Your hurricane deductible is triggered by specific conditions outlined in your policy. Generally, a storm declared as a hurricane by the National Weather Service or a named storm triggers this deductible.

Deductible options may vary based on state regulations. For example, Florida insurers are required to offer hurricane deductible options of $500, 2%, 5% and 10%.

A named storm or a storm the National Weather Service labels as a hurricane can trigger your hurricane deductible

Which states have hurricane deductibles?

Currently, 19 states allow some type of specific deductible on their hurricane insurance policy form that applies to hurricane wind damage. State laws influence how high this deductible can be.

For example, Florida requires all insurers to offer hurricane deductible options of $500, 2%, 5%, or 10% of the dwelling property limit in your policy.

Understanding that hurricane insurance has an additional deductible is important to getting the right policy for your home. Higher deductibles can bring down your premium, but that means you’re responsible for more of your losses if you have to file a claim.

Here is a list of the 19 states. Note that the District of Columbia also requires an additional deductible on hurricane insurance.

  • Alabama
  • Connecticut
  • Delaware
  • Florida
  • Georgia
  • Hawaii
  • Louisiana
  • Maine
  • Maryland
  • Massachusetts
  • Mississippi
  • New Jersey
  • New York
  • North Carolina
  • Pennsylvania
  • Rhode Island
  • South Carolina
  • Texas
  • Virginia

States in Tornado Alley, like Oklahoma, Kansas, Nebraska, Missouri, Iowa, and South Dakota, may also have an additional wind / hail deductible.

Do you need additional hurricane insurance coverage?

Chances are your homeowners’ insurance hurricane coverage doesn’t pay claims for certain kinds of losses. And remember, hurricane insurance isn’t a specific policy. So to really find peace of mind, you may want to investigate other types of insurance policies that can provide coverage for other types of losses.

This impacts your home insurance shopping in two ways. First, you’ll want to identify what perils are covered when you evaluate various companies’ hurricane insurance quotes. If something strikes you as particularly important to have covered, you may need to add it either with an additional policy or an endorsement.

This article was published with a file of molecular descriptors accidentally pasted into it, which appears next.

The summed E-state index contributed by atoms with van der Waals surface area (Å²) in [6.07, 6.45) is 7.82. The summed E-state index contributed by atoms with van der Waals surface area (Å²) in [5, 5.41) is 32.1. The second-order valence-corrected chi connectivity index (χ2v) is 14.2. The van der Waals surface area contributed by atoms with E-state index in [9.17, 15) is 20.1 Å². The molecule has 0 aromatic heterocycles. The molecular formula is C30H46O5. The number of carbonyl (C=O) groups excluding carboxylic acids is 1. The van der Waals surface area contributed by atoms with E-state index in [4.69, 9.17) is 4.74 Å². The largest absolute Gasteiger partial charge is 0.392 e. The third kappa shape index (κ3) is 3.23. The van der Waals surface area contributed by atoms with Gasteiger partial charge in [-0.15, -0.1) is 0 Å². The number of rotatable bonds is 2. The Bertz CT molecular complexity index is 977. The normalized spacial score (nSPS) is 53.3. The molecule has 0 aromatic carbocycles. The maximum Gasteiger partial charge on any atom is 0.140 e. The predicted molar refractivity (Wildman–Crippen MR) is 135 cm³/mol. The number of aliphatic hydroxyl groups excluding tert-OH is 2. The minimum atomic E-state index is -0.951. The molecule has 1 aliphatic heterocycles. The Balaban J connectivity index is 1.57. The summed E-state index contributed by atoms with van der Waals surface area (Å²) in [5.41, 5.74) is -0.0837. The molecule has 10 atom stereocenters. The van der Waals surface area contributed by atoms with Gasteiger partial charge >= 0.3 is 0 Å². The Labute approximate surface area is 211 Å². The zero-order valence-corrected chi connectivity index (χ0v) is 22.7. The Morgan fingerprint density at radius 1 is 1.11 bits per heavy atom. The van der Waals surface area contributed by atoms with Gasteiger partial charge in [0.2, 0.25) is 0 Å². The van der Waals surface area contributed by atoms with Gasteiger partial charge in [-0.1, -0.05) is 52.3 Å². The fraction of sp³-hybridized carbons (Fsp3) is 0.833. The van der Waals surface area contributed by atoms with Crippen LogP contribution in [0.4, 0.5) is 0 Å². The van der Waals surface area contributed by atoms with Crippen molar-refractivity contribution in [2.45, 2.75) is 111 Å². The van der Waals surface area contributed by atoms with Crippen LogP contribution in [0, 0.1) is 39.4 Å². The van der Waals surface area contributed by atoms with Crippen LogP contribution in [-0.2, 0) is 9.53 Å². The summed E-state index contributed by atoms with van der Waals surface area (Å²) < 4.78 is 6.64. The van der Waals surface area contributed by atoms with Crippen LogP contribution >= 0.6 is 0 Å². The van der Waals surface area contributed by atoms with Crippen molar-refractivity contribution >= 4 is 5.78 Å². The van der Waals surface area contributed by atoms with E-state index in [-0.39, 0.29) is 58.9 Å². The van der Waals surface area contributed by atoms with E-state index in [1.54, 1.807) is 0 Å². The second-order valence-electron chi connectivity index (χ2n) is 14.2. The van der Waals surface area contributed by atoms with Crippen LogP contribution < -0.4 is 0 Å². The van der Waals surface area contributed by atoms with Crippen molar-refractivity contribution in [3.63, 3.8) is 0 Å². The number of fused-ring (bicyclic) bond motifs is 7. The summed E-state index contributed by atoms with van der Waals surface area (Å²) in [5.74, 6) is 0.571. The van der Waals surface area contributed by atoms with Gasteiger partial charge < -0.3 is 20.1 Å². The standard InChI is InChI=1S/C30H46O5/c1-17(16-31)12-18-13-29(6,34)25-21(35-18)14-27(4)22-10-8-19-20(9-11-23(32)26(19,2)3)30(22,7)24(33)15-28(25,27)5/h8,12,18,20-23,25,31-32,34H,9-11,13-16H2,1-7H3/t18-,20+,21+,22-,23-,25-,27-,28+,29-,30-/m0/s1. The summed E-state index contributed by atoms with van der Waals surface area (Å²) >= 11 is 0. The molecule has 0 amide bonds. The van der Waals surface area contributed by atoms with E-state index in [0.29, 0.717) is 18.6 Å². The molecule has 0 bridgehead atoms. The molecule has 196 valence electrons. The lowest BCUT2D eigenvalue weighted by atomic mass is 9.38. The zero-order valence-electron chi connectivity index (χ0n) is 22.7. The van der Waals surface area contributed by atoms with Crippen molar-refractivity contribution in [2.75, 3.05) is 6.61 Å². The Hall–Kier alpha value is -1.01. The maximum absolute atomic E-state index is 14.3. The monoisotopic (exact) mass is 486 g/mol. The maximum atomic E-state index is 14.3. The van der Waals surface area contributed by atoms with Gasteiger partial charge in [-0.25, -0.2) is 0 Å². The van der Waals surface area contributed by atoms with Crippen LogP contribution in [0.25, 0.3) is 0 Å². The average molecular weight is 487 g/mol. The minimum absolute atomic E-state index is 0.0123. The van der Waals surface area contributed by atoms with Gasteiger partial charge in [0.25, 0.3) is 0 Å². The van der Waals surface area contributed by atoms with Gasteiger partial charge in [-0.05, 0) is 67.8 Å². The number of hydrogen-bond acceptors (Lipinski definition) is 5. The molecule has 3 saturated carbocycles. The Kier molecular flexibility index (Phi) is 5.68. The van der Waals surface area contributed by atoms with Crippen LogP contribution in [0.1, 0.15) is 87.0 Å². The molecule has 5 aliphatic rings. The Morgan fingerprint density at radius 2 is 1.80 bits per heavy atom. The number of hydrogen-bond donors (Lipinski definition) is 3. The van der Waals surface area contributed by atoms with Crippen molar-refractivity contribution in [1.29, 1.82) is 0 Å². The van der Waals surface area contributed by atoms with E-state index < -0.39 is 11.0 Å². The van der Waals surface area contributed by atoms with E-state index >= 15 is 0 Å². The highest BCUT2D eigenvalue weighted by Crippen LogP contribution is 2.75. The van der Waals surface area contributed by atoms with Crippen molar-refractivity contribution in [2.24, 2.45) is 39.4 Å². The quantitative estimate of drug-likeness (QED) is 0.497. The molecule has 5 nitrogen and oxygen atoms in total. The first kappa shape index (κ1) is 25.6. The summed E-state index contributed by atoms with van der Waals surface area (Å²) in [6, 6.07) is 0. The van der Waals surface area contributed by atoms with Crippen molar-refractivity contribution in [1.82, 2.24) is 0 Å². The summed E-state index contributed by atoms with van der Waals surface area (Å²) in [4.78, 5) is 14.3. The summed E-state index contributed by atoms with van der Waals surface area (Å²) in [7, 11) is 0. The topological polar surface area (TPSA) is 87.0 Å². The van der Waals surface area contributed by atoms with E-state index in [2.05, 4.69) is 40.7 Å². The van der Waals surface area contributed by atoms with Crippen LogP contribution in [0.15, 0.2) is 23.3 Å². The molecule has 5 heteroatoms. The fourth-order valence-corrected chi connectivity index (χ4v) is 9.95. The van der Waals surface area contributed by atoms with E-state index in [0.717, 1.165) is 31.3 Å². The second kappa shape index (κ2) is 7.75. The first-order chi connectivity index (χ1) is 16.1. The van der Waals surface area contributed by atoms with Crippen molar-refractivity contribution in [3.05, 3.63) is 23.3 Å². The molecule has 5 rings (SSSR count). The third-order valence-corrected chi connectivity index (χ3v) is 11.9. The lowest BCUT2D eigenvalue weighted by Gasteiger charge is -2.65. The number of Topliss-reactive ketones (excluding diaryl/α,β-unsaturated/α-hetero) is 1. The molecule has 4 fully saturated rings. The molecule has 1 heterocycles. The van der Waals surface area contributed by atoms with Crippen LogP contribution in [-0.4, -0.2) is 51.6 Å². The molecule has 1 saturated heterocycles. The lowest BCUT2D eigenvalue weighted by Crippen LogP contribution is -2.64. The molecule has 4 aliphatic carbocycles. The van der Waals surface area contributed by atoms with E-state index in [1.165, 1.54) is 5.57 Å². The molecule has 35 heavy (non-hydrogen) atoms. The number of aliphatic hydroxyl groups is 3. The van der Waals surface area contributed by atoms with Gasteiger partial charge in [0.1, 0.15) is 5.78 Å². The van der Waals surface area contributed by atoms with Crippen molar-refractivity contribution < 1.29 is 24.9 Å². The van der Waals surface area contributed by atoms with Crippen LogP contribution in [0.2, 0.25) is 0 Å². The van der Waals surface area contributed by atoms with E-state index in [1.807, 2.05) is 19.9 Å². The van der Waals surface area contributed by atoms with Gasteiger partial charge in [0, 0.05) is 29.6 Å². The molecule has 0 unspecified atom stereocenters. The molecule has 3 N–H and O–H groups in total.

Next, you’ll need to consider how much more the added coverage will cost. Any time you add coverage, your overall insurance costs are likely going to go up.

When should homeowners buy hurricane insurance?

As with any type of insurance, the time to have hurricane insurance is before you need it. That’s why it’s smart to shop for coverage or to switch insurance providers well before hurricane season. Getting a hurricane insurance quote from several homeowners insurance companies is the best first step.

You should also know that insurance companies often put moratoriums, or binding prohibitions, in place before a catastrophic event. This delays your ability to purchase coverage or change insurance companies.

Though moratoriums are infrequent, insurance companies can put one into effect because of approaching hurricanes, tropical storms, wildfires, or other catastrophes.

For example, insurance companies often pause binding hurricane insurance as much as 24 to 48 hours before the storm’s predicted impact.

Tips for buying hurricane insurance

The most important tip for getting the best hurricane insurance is to evaluate your particular situation. Every home has its own set of perils to consider – and every homeowner has to decide how much risk they’re willing to take on. Other tips for buying home insurance hurricane coverage include:

  • Choose a hurricane deductible that’s realistic. A higher hurricane deductible reduces your premium, but you’ll be on the hook for more out of pocket expenses when you need to rebuild your home after a storm.
  • Don’t wait to buy or switch your coverage. If you’re thinking about buying a policy or switching carriers, do it before hurricane season. You don’t want a moratorium to delay your protection. Get an online quote today.
  • Get a windstorm mitigation inspection. Florida home insurance companies are required to offer discounts for wind mitigation efforts. Make sure yours are rewarded! Plus, your inspection will tell you what updates can make your home even more wind resistant – and save you more money on your premiums.

Want more information about hurricane coverage? Check out our state guides: